Earlier this year, Gov. Rick Snyder directed the Michigan Department of Education (MDE) and the Department of Talent and Economic Development (TED) to partner to address the state’s talent shortage, creating the Michigan Career Pathways Alliance. This partnership was developed to craft recommendations for how schools can best prepare students for future careers and fill high demand careers through options in education.
The Alliance gathered input from labor groups, businesses, community colleges, universities and the education community, and released a number of initiatives to address the state’s talent gap. This included creating flexibility in the Michigan Merit Curriculum, practical professional trade experience and the expansion of CTE. Several of these initiatives require legislation to be achieved, therefore a package of bills was introduced to expand skilled trades education.
Rep. Ben Frederick (R-Owosso) is the primary sponsor of the bill package and the chair of the House Workforce and Talent Development committee. MASA has been working with Chairman Frederick and other bill sponsors to address several concerns we have with the legislation, and we expect action some time after Thanksgiving.
HB 5139 (Rep. Daire Rendon, R-Lake City) would require MDE to create a K-12 model program that establishes career learning and learning themes for each grade level, and requires districts to incorporate that instruction at each grade level. The program would define learning targets and incorporate career development education within core instruction.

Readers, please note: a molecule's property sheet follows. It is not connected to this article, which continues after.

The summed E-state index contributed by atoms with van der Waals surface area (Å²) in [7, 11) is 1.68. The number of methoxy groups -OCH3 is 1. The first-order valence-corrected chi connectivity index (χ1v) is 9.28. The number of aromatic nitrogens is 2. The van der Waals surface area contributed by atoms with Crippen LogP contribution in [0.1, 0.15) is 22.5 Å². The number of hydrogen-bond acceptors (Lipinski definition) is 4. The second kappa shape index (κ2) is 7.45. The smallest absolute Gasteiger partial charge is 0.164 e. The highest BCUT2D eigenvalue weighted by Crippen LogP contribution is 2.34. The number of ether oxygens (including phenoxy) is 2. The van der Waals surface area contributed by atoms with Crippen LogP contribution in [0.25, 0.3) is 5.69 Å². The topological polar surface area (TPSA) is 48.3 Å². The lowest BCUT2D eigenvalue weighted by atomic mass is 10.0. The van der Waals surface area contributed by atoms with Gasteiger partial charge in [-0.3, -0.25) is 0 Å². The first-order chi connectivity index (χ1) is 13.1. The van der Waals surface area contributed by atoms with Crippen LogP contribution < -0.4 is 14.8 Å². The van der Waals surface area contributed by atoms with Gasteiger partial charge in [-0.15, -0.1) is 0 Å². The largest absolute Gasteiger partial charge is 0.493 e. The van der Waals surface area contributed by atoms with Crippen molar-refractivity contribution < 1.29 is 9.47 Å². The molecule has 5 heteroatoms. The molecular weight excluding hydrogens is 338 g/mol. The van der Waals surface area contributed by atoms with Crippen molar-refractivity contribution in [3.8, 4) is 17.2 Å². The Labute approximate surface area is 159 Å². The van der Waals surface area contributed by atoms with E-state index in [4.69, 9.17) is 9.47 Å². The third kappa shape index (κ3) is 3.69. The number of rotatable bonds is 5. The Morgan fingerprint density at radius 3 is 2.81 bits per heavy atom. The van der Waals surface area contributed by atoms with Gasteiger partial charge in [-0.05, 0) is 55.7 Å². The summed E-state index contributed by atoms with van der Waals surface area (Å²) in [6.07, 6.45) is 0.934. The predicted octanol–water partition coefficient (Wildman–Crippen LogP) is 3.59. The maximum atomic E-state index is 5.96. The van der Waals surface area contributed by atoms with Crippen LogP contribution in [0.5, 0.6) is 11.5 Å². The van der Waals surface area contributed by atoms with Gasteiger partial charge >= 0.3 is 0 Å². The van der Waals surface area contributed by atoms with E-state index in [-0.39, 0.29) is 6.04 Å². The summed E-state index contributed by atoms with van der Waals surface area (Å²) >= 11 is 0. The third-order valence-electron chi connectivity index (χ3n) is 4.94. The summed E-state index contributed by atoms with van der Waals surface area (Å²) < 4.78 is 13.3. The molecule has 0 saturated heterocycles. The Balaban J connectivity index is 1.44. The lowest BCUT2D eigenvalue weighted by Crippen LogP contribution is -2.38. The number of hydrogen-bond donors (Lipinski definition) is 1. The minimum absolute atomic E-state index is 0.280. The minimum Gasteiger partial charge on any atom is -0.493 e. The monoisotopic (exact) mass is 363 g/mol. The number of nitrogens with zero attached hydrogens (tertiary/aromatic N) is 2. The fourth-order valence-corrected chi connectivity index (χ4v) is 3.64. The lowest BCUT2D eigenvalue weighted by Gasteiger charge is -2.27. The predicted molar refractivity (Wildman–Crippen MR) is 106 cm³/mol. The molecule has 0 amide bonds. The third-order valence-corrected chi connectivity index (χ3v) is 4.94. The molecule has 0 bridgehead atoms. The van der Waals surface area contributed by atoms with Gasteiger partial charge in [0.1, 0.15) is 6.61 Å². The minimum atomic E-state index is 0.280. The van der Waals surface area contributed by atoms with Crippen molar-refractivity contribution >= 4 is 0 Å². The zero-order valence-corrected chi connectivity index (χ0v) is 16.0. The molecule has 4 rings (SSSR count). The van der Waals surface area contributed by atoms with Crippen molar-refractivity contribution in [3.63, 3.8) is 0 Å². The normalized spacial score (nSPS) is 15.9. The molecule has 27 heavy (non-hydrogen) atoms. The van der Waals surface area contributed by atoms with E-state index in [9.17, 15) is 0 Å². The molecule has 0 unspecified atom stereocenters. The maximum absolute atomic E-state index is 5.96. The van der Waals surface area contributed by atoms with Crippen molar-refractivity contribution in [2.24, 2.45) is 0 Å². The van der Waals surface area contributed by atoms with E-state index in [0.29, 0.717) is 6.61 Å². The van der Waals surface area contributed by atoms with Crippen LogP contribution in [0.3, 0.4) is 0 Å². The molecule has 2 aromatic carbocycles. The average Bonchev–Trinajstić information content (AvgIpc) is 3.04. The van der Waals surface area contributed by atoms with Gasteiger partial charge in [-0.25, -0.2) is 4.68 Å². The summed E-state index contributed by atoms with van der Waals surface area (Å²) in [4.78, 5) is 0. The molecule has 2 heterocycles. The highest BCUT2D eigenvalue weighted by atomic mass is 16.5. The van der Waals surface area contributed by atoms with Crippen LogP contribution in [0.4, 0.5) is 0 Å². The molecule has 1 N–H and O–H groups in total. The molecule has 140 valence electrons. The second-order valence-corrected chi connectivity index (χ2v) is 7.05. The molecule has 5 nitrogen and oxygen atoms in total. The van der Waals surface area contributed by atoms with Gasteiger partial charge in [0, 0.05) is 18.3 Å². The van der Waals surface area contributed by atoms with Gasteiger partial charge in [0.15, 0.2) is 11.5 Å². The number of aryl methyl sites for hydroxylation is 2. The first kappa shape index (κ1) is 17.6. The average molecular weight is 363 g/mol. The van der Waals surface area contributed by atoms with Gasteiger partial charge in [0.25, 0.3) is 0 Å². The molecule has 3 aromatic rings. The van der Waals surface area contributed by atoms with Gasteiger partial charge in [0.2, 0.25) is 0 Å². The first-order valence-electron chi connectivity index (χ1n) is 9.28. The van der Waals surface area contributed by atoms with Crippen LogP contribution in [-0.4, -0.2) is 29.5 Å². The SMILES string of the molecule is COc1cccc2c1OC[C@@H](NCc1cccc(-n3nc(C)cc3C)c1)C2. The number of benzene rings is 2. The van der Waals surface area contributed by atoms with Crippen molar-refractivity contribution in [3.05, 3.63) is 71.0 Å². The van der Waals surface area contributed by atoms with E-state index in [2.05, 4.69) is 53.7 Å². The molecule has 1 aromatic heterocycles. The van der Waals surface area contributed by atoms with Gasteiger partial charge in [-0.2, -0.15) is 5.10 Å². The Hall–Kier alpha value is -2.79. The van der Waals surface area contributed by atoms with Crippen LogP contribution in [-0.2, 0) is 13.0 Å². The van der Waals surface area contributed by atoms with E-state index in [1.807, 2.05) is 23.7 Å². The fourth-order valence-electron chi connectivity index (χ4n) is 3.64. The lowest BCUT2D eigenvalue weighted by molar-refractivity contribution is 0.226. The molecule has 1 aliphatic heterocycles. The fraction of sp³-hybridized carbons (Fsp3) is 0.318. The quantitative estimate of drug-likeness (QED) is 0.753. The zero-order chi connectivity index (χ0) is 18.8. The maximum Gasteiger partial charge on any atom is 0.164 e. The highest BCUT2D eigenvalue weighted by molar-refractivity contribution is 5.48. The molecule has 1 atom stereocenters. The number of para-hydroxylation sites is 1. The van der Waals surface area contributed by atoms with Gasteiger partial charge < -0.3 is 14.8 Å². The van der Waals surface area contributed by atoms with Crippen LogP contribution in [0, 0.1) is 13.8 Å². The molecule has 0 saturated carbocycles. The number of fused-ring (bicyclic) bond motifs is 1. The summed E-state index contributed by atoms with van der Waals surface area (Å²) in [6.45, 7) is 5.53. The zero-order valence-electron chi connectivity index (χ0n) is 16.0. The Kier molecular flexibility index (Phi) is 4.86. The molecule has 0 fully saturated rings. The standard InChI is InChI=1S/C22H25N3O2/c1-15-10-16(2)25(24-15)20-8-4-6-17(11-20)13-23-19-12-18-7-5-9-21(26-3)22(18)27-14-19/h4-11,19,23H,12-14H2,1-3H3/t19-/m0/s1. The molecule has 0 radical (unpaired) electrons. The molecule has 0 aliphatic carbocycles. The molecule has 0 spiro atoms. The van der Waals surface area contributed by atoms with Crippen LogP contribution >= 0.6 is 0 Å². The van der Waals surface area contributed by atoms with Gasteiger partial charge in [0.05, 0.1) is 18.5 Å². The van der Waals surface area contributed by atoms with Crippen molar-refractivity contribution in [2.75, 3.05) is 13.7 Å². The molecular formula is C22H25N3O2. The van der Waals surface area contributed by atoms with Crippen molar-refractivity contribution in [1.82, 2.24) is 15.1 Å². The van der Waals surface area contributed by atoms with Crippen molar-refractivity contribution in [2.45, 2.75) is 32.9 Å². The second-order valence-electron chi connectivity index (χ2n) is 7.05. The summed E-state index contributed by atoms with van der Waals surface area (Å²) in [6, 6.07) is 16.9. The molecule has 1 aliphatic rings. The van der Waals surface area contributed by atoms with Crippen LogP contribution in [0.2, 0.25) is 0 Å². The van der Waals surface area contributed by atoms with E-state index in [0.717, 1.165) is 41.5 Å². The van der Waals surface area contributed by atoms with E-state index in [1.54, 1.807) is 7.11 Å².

HB 5140 (Rep. Sue Allor, R-Wolverine) would require districts and ISDs to allow proprietary schools, community colleges and skilled trade employers access to high school pupil directory information for the purposes of recruitment and career opportunities. Parents would have to provide written consent for their child’s information to be shared, and would be allowed to opt out at any time.
HB 5141 (Rep. Bronna Kahle, R-Clinton) would allow schools to hire non-certified teachers who hold a license or certification in a trade for career and technical programs. In order to teach, the individual would be required to have a high school diploma or high school equivalency; achieved expertise in the area they wish to teach as determined by the board of a school district, ISD or board of directors of a PSA; and have either a professional license in the subject matter or have had previously held a license or certificate in good standing within two years before their employment.
HB 5142 (Rep. Robert Kosowski, D-Westland) modifies the requirement to employ certified teachers to accommodate the changes in HB 5141. Currently, MDE is required to deduct from a district’s or ISD’s state aid allocation the amount paid to educators not legally certified or licensed.
HB 5145 (Rep. Julie Alexander, R-Hanover) would require MDE to promulgate rules to allow an individual to use time invested with local employers and technology centers toward the renewal of a teaching certificate, professional teaching certificate, advanced professional education certificate or school administrator’s certificate in the same practice as state continuing education and professional development.
As mentioned above, MASA continues to have concerns with this package of legislation and will work to ensure that any final bills are not overly burdensome, seek to truly improve options and protect the profession of education moving forward. Please feel free to share your concerns with us by emailing Peter Spadafore at email@example.com.